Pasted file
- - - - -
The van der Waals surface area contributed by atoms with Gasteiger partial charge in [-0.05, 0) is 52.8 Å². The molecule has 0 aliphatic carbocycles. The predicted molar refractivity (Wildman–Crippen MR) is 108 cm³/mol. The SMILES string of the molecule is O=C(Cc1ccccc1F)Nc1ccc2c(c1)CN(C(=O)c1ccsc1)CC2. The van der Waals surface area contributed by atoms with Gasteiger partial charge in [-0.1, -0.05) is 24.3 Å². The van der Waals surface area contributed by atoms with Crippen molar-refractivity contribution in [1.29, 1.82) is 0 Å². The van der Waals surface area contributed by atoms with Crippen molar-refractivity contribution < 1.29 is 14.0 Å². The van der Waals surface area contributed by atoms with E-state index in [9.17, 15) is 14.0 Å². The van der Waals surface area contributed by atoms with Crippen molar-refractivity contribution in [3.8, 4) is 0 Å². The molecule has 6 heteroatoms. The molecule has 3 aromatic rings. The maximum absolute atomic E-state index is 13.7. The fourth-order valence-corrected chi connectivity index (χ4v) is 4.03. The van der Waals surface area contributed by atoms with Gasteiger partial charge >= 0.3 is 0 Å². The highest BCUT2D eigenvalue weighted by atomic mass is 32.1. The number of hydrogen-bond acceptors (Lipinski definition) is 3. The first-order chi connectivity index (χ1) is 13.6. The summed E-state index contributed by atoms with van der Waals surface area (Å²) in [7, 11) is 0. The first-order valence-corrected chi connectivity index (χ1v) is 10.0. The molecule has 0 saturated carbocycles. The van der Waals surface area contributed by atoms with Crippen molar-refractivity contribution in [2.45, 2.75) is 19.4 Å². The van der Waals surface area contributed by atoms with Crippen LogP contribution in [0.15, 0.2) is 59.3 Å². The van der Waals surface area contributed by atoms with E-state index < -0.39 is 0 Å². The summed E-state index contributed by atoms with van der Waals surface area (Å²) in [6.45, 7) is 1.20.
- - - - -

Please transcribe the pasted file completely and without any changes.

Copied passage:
The van der Waals surface area contributed by atoms with Gasteiger partial charge in [-0.05, 0) is 52.8 Å². The molecule has 0 aliphatic carbocycles. The predicted molar refractivity (Wildman–Crippen MR) is 108 cm³/mol. The SMILES string of the molecule is O=C(Cc1ccccc1F)Nc1ccc2c(c1)CN(C(=O)c1ccsc1)CC2. The van der Waals surface area contributed by atoms with Gasteiger partial charge in [-0.1, -0.05) is 24.3 Å². The van der Waals surface area contributed by atoms with Crippen molar-refractivity contribution in [1.29, 1.82) is 0 Å². The van der Waals surface area contributed by atoms with Crippen molar-refractivity contribution < 1.29 is 14.0 Å². The van der Waals surface area contributed by atoms with E-state index in [9.17, 15) is 14.0 Å². The van der Waals surface area contributed by atoms with Crippen molar-refractivity contribution in [3.8, 4) is 0 Å². The molecule has 6 heteroatoms. The molecule has 3 aromatic rings. The maximum absolute atomic E-state index is 13.7. The fourth-order valence-corrected chi connectivity index (χ4v) is 4.03. The van der Waals surface area contributed by atoms with Gasteiger partial charge >= 0.3 is 0 Å². The highest BCUT2D eigenvalue weighted by atomic mass is 32.1. The number of hydrogen-bond acceptors (Lipinski definition) is 3. The first-order chi connectivity index (χ1) is 13.6. The summed E-state index contributed by atoms with van der Waals surface area (Å²) in [7, 11) is 0. The first-order valence-corrected chi connectivity index (χ1v) is 10.0. The molecule has 0 saturated carbocycles. The van der Waals surface area contributed by atoms with Crippen molar-refractivity contribution in [2.45, 2.75) is 19.4 Å². The van der Waals surface area contributed by atoms with Crippen LogP contribution in [0.15, 0.2) is 59.3 Å². The van der Waals surface area contributed by atoms with E-state index < -0.39 is 0 Å². The summed E-state index contributed by atoms with van der Waals surface area (Å²) in [6.45, 7) is 1.20.